Large populations of mosquitoes can emerge days to weeks after heavy rains or flooding. Areas of standing water can also increase the number of mosquitoes. Most are ‘nuisance’ mosquitoes, but some can carry viruses that may cause illnesses such as La Crosse encephalitis, West Nile virus and eastern equine encephalitis.
The types of mosquitoes that can spread viruses may increase from two weeks up to two months after a hurricane, especially in areas that did not flood but received more rainfall than usual.
To protect yourself from mosquito bites and vector-borne diseases:
- Wear long-sleeved shirts and long pants while outdoors.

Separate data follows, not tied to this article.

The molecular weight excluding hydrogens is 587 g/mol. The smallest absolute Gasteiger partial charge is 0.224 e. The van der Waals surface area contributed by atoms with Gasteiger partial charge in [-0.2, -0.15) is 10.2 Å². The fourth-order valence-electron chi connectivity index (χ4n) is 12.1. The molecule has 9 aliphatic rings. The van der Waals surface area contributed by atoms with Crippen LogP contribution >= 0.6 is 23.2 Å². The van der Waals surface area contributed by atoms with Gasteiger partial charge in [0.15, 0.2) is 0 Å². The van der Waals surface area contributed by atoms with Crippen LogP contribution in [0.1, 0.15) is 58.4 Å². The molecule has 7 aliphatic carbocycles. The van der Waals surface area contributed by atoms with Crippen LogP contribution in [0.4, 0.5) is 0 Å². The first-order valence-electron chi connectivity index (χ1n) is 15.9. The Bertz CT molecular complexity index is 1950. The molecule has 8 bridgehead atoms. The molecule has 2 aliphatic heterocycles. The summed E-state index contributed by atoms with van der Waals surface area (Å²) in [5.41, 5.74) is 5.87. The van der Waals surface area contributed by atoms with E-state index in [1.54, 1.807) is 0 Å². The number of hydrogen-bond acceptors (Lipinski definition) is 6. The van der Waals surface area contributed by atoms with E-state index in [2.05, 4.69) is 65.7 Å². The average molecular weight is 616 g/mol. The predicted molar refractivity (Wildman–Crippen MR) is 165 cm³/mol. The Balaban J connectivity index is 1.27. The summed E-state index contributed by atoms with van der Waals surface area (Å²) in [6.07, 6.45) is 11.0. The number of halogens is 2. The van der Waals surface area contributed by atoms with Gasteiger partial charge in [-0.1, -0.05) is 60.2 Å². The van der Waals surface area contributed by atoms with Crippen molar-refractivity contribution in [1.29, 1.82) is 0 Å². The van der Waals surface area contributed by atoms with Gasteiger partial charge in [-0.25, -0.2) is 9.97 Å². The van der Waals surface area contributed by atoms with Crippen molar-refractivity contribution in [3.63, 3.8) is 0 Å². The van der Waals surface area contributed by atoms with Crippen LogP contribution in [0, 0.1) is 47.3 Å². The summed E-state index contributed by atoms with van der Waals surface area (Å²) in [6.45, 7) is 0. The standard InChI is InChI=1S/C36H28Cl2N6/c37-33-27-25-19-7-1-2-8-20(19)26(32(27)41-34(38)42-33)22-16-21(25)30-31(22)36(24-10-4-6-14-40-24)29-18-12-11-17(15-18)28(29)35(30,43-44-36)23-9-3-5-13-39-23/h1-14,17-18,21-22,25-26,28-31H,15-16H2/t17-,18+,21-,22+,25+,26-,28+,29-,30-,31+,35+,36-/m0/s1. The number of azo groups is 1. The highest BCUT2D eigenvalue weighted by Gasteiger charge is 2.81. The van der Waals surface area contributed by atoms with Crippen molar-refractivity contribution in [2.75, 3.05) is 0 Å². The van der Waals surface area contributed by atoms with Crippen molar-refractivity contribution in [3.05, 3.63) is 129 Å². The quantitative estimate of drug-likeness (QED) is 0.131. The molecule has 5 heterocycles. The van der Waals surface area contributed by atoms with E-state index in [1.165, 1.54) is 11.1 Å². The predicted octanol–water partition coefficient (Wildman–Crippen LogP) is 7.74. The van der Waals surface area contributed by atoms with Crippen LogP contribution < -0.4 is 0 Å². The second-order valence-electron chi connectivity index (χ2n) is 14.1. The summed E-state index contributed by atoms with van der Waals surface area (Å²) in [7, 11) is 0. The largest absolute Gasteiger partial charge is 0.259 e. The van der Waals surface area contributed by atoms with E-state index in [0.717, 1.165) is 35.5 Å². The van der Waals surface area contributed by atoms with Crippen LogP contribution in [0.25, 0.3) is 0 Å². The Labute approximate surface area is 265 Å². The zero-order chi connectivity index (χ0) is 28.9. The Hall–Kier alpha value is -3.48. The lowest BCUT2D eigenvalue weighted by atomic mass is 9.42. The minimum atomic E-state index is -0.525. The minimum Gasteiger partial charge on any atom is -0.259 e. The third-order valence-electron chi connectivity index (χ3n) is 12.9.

- Use mosquito repellent that contains DEET or an equivalent when outside and use caution when applying to children.
- Dress children in clothing that covers their arms and legs.
- Cover cribs, strollers and baby carriers with mosquito netting.
- Reapply insect repellent as directed; If you are also using sunscreen, apply sunscreen first and insect repellent second.
- Install or repair screens on windows and doors, and use air conditioning if possible.
- Protect yourself and your family from mosquito bites: Learn more from the CDC.